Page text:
In a lot of ways, this is a mean little movie; Fuller isn't aiming to seduce anyone. The borderline ludicrous story is set into motion when, in a brilliantly-crafted opening sequence, a pickpocket named Skip (Richard Widmark) steals a wallet from Candy (Jean Peters), a low class woman who's riding on a crowded New York City subway car. Candy soon discovers her boyfriend (Richard Kiley) is a Communist spy - and now he's threatening her because he had some microfilm stashed in her wallet!

Both Candy and the Feds, who are trying to find Skip for different reasons, get information on his whereabouts from an ex-pickpocket (Thelma Ritter, in a heartbreaking, Oscar®-nominated performance) who has no problem selling what she knows to the highest bidder...until she meets a Commie. Candy, in case you couldn't see it coming, winds up falling for Skip. But Skip, who couldn't care less about Communists, only knows that the microfilm is obviously worth a lot of money. From there, it's Skip being none-too-kind to Candy, and eluding a bevy of pursuers around the city. If this movie were made today, critics would complain that there's nobody to root for, but that's half the fun. There are moments when your jaw drops over how tawdry it all is.

Fuller, a former newspaper reporter, often utilized recent headlines to add punch to his screenplays, and you couldn't get any hotter than Communists in 1953. He realized, however, that the average American didn't even know what a Communist was - they just knew that they were supposed to be appalled by their very existence. So he peppered Pickup on South Street with the Red Menace without delving into what's supposed to be so menacing about it. "I had no intention," Fuller later said, "of making a political statement in (Pickup on South Street), none whatsoever. My yarn is a noir thriller about marginal people, nothing more, nothing less."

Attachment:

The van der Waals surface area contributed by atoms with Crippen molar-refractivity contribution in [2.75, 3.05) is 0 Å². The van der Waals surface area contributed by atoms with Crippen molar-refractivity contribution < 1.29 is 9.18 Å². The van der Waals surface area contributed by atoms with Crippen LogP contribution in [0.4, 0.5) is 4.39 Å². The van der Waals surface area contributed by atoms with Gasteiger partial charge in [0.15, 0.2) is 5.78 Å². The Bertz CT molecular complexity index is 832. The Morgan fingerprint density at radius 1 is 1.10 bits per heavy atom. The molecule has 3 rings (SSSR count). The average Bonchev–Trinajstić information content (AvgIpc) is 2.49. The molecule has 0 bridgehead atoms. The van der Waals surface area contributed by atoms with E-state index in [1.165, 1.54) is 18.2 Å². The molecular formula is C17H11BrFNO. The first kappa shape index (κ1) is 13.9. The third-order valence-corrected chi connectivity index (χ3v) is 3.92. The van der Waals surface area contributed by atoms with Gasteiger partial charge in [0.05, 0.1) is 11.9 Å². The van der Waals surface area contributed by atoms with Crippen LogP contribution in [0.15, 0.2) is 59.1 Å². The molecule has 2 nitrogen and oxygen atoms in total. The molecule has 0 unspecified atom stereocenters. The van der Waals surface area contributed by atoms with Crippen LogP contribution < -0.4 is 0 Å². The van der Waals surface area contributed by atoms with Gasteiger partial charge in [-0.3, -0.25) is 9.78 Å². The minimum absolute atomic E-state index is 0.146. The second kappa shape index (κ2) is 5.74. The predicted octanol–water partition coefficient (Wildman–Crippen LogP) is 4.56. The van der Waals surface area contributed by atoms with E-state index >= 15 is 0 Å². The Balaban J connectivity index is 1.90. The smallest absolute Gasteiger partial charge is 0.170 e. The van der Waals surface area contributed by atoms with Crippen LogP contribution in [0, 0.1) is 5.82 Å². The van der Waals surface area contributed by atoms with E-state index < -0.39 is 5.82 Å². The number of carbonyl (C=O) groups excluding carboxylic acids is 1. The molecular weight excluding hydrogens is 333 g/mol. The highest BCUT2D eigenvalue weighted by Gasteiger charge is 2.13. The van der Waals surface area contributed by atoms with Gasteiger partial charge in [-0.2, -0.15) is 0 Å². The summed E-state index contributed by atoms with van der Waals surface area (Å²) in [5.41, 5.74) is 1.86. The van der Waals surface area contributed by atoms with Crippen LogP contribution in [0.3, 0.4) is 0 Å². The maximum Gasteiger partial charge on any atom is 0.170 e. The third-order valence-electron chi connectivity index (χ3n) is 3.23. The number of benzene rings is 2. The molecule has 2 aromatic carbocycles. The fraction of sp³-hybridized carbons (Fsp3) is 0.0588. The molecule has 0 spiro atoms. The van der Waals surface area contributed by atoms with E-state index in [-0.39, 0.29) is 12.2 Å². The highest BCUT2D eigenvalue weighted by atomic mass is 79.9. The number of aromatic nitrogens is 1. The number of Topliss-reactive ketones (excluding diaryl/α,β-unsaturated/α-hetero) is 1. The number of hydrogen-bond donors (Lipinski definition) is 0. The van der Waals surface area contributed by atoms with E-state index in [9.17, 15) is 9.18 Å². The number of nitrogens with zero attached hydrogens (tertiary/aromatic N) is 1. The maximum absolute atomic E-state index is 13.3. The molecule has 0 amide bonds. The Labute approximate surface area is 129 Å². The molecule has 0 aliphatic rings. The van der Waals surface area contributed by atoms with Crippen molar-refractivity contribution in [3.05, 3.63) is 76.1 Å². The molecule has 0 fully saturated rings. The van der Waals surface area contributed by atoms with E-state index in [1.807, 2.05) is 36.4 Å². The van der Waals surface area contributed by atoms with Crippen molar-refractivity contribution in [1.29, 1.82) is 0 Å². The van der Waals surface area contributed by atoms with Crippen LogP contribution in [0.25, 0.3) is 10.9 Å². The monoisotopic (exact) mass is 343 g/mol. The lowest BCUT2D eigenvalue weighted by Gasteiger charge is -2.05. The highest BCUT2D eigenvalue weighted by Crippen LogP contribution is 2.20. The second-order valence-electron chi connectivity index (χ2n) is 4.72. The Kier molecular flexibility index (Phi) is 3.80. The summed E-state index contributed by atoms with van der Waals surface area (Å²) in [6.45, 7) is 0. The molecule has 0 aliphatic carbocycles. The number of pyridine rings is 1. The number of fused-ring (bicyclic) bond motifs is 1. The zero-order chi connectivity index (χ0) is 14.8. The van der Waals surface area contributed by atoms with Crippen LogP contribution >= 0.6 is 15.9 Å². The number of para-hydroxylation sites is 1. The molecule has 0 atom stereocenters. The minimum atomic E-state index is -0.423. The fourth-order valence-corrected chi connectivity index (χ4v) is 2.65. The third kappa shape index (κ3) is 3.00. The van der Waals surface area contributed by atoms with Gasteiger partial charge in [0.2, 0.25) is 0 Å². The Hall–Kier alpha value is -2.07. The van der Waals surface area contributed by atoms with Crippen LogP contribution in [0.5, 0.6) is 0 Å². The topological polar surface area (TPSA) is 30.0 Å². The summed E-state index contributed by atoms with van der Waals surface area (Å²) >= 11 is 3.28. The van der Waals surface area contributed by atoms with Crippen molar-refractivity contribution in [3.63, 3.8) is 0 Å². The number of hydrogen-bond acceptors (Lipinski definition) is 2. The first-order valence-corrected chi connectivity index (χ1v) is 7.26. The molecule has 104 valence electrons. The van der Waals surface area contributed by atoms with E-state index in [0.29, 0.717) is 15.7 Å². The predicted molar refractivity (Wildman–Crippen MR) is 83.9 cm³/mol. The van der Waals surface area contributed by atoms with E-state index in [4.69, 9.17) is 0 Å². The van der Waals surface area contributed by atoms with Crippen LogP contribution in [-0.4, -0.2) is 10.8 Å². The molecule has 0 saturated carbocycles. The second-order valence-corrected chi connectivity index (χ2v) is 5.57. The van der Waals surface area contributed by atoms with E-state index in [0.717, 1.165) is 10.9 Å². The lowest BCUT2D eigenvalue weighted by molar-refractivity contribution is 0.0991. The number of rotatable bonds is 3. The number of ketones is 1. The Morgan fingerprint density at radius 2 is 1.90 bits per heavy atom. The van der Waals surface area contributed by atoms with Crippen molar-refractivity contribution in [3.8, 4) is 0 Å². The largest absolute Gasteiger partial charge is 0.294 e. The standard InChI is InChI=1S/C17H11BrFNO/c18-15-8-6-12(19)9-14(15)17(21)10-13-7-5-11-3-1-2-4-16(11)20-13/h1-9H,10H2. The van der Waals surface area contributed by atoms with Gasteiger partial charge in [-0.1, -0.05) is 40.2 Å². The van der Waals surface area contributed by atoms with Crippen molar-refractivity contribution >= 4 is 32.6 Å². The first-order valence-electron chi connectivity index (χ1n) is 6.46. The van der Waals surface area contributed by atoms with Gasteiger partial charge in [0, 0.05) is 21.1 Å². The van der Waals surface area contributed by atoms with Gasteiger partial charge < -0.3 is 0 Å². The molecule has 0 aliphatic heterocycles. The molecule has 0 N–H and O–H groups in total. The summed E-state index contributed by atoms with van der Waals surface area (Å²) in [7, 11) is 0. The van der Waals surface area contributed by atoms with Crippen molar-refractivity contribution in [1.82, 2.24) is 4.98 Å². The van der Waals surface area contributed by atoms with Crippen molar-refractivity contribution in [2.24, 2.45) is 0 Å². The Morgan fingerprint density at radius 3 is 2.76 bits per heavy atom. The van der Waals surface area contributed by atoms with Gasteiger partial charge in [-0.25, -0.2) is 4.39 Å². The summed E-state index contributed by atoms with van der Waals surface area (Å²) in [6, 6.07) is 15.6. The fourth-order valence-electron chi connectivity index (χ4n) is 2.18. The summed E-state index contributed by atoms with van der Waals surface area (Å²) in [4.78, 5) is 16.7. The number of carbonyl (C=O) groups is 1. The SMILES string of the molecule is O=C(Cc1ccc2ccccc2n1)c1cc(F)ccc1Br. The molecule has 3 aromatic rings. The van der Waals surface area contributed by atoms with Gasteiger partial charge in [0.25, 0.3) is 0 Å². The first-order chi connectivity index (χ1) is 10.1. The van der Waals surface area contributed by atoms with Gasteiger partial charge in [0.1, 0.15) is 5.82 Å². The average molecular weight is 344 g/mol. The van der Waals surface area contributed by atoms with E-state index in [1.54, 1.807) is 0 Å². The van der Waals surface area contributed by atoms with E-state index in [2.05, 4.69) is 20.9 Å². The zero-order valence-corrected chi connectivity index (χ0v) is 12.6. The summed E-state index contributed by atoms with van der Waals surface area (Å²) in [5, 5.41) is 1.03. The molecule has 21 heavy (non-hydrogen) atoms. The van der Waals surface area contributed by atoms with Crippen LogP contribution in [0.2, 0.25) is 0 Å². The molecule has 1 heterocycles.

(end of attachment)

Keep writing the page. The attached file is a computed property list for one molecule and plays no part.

His intention, Fuller said, was to "poke at the idiocy of the cold war climate of the fifties." Yes, he knew there were Communists who were fervent followers of Marx and Lenin, but his years on the newspaper beat taught him that there were people who would deal with literally anyone, so long as there was a decent payoff in the end. Not everybody, however, was convinced of Fuller's objective. Shortly after the release of Pickup on South Street, the director and 20th Century Fox's production head, Darryl Zanuck, were actually summoned to a meeting at a high-end restaurant with J. Edgar Hoover!

The famous FBI director, of course, was no stranger to blackmail and assorted criminal intrusions himself, but was always ready to rake the entertainment industry over the coals for its perceived threat to the American way. Years later, Fuller recalled Hoover getting especially bent out of shape by an F.B.I. agent in the movie who pays a criminal for information. Hoover insisted that the Department of Justice would never do such a thing, but Fuller was having none of it. "Mr. Hoover," he told the Director, "I was a reporter in the precincts myself. I've seen cops haggling with the Feds about fink money. I've even seen the Feds give cash to the cops for stoolies." Fuller also stood his ground on the characters' casually unpatriotic attitudes, saying that they were characters, and that their opinions in no way reflected his own.

A pair of bodyguards in black suits were sitting at a table next to Hoover's, keeping an eye on their Hollywood quarry as if they were enemy agents who might do harm to this Great American. The only harm done, however, was to Hoover's monumental ego. Neither Fuller nor Zanuck backed down, and not a second of footage was excised from Pickup on South Street. Hoover would just have to accept the unforgiving vibe, like any other viewer of a Sam Fuller picture. The difference was that other people are able to enjoy it.

Director: Samuel Fuller
Producer: Jules Schermer
Screenplay: Samuel Fuller (based on the story Blaze of Glory by Dwight Taylor)
Editor: Nick De Maggio
Cinematographer: Joseph MacDonald
Music: Leigh Harline
Art Design: Lyle Wheeler, George Patrick
Special Effects: Ray Kellogg
Set Design: Al Orenbach
Stunts: Hal Needham